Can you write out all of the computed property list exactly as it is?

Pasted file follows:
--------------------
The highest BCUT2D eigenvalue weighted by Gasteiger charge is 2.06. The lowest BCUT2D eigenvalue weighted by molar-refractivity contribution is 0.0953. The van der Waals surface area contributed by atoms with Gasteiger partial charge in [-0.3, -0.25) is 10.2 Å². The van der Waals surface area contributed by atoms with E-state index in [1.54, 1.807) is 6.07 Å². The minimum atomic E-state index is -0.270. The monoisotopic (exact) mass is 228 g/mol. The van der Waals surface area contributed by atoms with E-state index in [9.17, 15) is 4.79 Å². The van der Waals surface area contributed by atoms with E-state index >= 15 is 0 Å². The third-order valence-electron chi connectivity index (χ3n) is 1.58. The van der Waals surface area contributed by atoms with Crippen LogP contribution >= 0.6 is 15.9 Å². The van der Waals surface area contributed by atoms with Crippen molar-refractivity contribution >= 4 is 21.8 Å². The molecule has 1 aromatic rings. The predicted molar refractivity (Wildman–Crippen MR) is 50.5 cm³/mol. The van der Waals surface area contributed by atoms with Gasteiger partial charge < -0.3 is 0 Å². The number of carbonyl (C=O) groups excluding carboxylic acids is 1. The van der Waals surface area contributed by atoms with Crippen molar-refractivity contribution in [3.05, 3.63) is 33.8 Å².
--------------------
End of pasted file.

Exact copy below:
The highest BCUT2D eigenvalue weighted by Gasteiger charge is 2.06. The lowest BCUT2D eigenvalue weighted by molar-refractivity contribution is 0.0953. The van der Waals surface area contributed by atoms with Gasteiger partial charge in [-0.3, -0.25) is 10.2 Å². The van der Waals surface area contributed by atoms with E-state index in [1.54, 1.807) is 6.07 Å². The minimum atomic E-state index is -0.270. The monoisotopic (exact) mass is 228 g/mol. The van der Waals surface area contributed by atoms with E-state index in [9.17, 15) is 4.79 Å². The van der Waals surface area contributed by atoms with E-state index >= 15 is 0 Å². The third-order valence-electron chi connectivity index (χ3n) is 1.58. The van der Waals surface area contributed by atoms with Crippen LogP contribution >= 0.6 is 15.9 Å². The van der Waals surface area contributed by atoms with Crippen molar-refractivity contribution >= 4 is 21.8 Å². The molecule has 1 aromatic rings. The predicted molar refractivity (Wildman–Crippen MR) is 50.5 cm³/mol. The van der Waals surface area contributed by atoms with Gasteiger partial charge < -0.3 is 0 Å². The number of carbonyl (C=O) groups excluding carboxylic acids is 1. The van der Waals surface area contributed by atoms with Crippen molar-refractivity contribution in [3.05, 3.63) is 33.8 Å².